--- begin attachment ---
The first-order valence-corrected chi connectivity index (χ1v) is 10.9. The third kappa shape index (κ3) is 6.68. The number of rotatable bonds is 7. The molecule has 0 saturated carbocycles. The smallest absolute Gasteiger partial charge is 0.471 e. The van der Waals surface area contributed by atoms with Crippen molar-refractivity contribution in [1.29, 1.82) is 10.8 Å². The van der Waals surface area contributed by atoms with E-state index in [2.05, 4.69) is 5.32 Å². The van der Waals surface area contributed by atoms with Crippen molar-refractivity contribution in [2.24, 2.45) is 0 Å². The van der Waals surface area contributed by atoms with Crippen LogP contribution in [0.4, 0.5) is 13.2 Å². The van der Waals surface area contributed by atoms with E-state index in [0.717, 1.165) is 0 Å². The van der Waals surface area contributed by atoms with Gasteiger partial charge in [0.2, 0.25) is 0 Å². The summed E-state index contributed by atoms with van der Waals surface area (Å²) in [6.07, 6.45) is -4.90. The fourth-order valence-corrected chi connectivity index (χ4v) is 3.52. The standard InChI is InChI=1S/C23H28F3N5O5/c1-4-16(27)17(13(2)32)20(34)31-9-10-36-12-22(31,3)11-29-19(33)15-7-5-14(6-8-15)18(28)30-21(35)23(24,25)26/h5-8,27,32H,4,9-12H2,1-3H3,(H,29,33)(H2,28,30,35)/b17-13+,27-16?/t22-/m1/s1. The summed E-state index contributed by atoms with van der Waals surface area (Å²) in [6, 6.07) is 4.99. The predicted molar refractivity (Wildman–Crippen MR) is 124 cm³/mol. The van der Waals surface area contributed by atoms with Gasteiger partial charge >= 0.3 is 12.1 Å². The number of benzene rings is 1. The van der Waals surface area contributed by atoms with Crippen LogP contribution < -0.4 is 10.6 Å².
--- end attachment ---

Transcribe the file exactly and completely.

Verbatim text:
The first-order valence-corrected chi connectivity index (χ1v) is 10.9. The third kappa shape index (κ3) is 6.68. The number of rotatable bonds is 7. The molecule has 0 saturated carbocycles. The smallest absolute Gasteiger partial charge is 0.471 e. The van der Waals surface area contributed by atoms with Crippen molar-refractivity contribution in [1.29, 1.82) is 10.8 Å². The van der Waals surface area contributed by atoms with E-state index in [2.05, 4.69) is 5.32 Å². The van der Waals surface area contributed by atoms with Crippen molar-refractivity contribution in [2.24, 2.45) is 0 Å². The van der Waals surface area contributed by atoms with Crippen LogP contribution in [0.4, 0.5) is 13.2 Å². The van der Waals surface area contributed by atoms with E-state index in [0.717, 1.165) is 0 Å². The van der Waals surface area contributed by atoms with Gasteiger partial charge in [0.2, 0.25) is 0 Å². The summed E-state index contributed by atoms with van der Waals surface area (Å²) in [6.07, 6.45) is -4.90. The fourth-order valence-corrected chi connectivity index (χ4v) is 3.52. The standard InChI is InChI=1S/C23H28F3N5O5/c1-4-16(27)17(13(2)32)20(34)31-9-10-36-12-22(31,3)11-29-19(33)15-7-5-14(6-8-15)18(28)30-21(35)23(24,25)26/h5-8,27,32H,4,9-12H2,1-3H3,(H,29,33)(H2,28,30,35)/b17-13+,27-16?/t22-/m1/s1. The summed E-state index contributed by atoms with van der Waals surface area (Å²) in [6, 6.07) is 4.99. The predicted molar refractivity (Wildman–Crippen MR) is 124 cm³/mol. The van der Waals surface area contributed by atoms with Gasteiger partial charge >= 0.3 is 12.1 Å². The number of benzene rings is 1. The van der Waals surface area contributed by atoms with Crippen LogP contribution < -0.4 is 10.6 Å².